The Frank Lee Centre : A brief History
Although the first hospital building at Hills Road was opened by the Queen in 1962 most of the beds and service facilities remained at Trumpington Street until the early 1970's. The building of what was known as Stage Two at Hills Road was begun in 1968 and it was about then that Sir Frank Lee who was vice Chairman of the Board of Governors suggested that a Development Trust should be set up, the control of which would be independent of the Exchequer. Its objectives were to finance the provision of recreational facilities for the staff, of improved facilities for patients and their relatives, and the funding of medical research.
After discussions with the then Mr. Francis Pemberton and the Board of Governors, an appeal committee was set up which later became the Board of Trustees. There was a great deal of enthusiasm for the project since Addenbrooke's was the only new teaching hospital in the UK building on a virgin site; the two and a half acres for the recreation centre had been given by the Pemberton Trust to the Development Trust and no other hospital was able to contemplate the provision of such facilities for its staff. A lot of staff, members of the Board of Governors and members of the general public worked hard to raise funds. Raffles, bring and buy sales and public appeals were launched and a retired accountant was appointed as an appeal organiser (his salary was paid by the Pemberton Trustees). In the space of about eighteen months enough money was raised - about £170,000 - to enable the first part of the Frank Lee Centre to be built. This comprised a swimming pool, two squash courts and most important, a general purpose room and bar. As well, two tennis courts were included which were paid for from the small allocation of NHS capital funds provided for staff recreation out of the Stage Two funding. It should also be recorded that Cambridge University made a significant contribution in respect of its students' use of the proposed Centre and the Medical Research Council made a loan.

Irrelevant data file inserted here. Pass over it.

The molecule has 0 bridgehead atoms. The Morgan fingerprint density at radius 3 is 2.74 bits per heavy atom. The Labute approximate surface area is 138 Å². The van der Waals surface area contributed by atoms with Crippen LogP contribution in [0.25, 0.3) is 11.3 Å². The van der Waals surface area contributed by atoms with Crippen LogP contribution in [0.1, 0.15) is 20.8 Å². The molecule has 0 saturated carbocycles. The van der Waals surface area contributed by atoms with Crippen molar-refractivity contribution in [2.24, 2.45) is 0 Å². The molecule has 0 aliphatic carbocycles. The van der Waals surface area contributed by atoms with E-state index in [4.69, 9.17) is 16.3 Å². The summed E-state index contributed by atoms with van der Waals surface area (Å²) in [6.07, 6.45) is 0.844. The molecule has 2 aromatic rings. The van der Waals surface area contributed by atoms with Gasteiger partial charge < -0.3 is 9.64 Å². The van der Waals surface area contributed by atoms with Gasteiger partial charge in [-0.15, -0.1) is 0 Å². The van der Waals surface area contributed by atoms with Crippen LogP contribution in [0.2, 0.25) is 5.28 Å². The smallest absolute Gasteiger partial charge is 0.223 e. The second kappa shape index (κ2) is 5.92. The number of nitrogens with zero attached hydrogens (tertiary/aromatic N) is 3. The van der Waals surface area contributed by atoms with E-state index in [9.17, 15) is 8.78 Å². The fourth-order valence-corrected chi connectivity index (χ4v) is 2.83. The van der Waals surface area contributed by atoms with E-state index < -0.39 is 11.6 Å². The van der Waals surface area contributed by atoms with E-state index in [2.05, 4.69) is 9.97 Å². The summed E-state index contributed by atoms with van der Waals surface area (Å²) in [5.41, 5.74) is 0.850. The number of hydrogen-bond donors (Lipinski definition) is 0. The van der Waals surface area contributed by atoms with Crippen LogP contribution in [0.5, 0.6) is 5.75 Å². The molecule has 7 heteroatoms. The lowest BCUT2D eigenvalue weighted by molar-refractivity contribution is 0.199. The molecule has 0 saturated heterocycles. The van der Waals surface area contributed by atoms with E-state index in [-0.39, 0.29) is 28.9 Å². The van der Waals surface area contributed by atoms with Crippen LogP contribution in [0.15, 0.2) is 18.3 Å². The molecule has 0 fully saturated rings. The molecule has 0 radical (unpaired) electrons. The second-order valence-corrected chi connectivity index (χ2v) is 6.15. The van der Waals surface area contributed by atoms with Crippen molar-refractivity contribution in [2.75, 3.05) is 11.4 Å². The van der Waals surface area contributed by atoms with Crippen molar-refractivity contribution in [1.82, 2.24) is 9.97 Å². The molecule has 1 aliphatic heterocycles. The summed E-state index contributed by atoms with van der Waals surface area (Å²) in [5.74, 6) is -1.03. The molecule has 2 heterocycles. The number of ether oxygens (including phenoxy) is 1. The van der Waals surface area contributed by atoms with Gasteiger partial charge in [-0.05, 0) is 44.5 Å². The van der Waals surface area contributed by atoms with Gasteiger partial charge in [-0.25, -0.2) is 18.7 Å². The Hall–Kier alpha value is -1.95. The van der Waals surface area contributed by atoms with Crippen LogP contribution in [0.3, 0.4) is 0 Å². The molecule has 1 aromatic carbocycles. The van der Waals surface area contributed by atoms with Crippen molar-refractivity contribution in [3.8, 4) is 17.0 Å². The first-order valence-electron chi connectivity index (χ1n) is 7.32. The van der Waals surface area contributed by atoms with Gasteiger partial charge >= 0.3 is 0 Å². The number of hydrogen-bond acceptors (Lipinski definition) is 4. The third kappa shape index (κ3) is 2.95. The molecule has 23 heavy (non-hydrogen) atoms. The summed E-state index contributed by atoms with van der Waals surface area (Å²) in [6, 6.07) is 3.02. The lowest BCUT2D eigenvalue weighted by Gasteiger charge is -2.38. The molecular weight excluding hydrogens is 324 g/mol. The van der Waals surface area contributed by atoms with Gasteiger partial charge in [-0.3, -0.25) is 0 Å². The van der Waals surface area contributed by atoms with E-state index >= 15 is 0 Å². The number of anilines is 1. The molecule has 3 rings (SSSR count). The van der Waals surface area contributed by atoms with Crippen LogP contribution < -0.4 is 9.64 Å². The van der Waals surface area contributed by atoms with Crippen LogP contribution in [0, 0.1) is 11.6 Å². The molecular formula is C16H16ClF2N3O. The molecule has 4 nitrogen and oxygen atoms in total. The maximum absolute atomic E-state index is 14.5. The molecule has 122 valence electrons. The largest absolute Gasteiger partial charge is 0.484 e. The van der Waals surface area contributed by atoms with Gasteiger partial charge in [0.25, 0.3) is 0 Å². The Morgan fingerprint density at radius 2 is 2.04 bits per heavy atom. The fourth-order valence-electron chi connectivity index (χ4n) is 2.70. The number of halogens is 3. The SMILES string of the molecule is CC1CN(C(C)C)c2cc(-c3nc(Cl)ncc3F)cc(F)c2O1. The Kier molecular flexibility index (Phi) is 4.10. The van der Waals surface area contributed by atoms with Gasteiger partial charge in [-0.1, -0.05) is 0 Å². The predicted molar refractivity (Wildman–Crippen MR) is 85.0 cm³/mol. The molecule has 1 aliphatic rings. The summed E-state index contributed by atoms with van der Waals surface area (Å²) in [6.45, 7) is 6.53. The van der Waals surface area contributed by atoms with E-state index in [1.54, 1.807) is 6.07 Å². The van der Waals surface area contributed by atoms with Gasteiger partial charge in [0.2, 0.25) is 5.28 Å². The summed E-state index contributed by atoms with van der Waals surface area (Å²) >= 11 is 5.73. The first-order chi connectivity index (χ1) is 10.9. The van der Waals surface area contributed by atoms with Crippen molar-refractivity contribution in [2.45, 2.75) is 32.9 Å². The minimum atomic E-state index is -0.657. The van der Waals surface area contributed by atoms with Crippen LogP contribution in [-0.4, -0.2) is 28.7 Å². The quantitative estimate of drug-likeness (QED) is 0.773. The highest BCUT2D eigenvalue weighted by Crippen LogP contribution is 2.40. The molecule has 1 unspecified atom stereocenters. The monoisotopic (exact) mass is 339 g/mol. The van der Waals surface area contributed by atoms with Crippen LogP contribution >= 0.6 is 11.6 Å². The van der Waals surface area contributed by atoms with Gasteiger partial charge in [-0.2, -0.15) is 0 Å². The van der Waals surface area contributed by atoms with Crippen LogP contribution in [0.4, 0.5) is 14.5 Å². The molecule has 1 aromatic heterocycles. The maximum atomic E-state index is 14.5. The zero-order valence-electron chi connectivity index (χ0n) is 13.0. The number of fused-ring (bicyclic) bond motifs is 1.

At this point I should say something about the originator of scheme, Sir Frank Lee. He was vice Chairman of the Board of Governors of the United Cambridge Hospitals (that is all the hospitals in Cambridge with the exception of Fulbourn Hospital) from 1967 until his death in 1971. He had been Permanent Secretary at HM Treasury and on his retirement from the Civil Service in, I think, 1966, he was elected Master of Corpus Christi College. He was a very wise man, and of course extremely experienced in the ways of Government. We were lucky to be able to recruit him as a member of the Board and he brought not only experience but much humanity; he had a great awareness of what ought, and could be done to help those who worked in stressful jobs. Sadly he died in office in 1971 and Sir Francis succeeded him as Chairman of the Development Trust; he steered through the completion of the first components of the Frank Lee Centre which was opened by Lady Kathleen Lee in 1972. As a tribute to the memory of Sir Frank the main contractors of the new Hospital, Mowlems, commissioned the plaque in the entrance hall of the Frank Lee Centre.